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I find this Geocaching Merit Badge interesting for two reasons.  First, it is one of the few Merit Badges that doesn’t really introduce Scouts to a possible career.  Second, the requirements are tied into a private website that the BSA has no control over.  What happens if geocaching.com stops offering free accounts, or shuts down? 

What do you think about these Geocaching Merit Badge requirements?

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Scuba Merit Badge

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Scuba Merit Badge

Posted on 09 October 2009 by Dan

Scuba Diving Merit Badge PamphletAs we mentioned back in August, Scuba Merit Badge was approved and would be showing up later this year. Wait no longer. The details are now available. While the requirements and information have been released and will be pushed out through the Councils, it will take a little while for the merit badge pamphlet and actual badges to make there way into the supply system.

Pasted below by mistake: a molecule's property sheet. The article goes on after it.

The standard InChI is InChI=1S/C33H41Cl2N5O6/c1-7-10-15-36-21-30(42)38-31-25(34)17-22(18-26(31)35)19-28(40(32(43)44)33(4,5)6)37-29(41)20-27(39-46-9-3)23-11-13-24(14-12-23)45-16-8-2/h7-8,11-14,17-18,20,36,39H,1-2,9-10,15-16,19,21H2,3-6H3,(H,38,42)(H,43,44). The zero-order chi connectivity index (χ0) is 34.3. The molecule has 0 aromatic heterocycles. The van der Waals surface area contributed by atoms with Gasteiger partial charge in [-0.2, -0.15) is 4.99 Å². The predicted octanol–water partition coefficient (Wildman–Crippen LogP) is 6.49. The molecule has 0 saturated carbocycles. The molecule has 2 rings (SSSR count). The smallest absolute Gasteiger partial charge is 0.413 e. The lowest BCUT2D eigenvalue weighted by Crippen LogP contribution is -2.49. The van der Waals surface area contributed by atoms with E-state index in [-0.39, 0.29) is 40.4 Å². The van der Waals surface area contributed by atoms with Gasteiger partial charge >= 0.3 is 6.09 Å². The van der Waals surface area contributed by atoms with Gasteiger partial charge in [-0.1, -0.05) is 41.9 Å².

Scuba Merit Badge is not like many other BSA Merit Badges. This Badge requires an additional certification in order to recieve the badge, this means Scouts have to complete all the training requirements provided by an outside agency as well as paying for the certification and instruction. This will not be a cheap merit Badge to earn. There are additional Notes to Counselors (ie. caveats) provided in the Merit Badge pamphlet, you can see some of them and learn more about the certification requirements on USSP Scuba Merit Badge page.

Scuba Merit Badge Requirements:

1. Do the following:
a. Show that you know first aid for injuries or illnesses that could occur while scuba diving, including hypothermia, hyperventilation, squeezes, decompression illness, nitrogen narcosis, motion sickness, fatigue, overexertion, heat reactions, dehydration, injuries by aquatic life, and cuts and scrapes.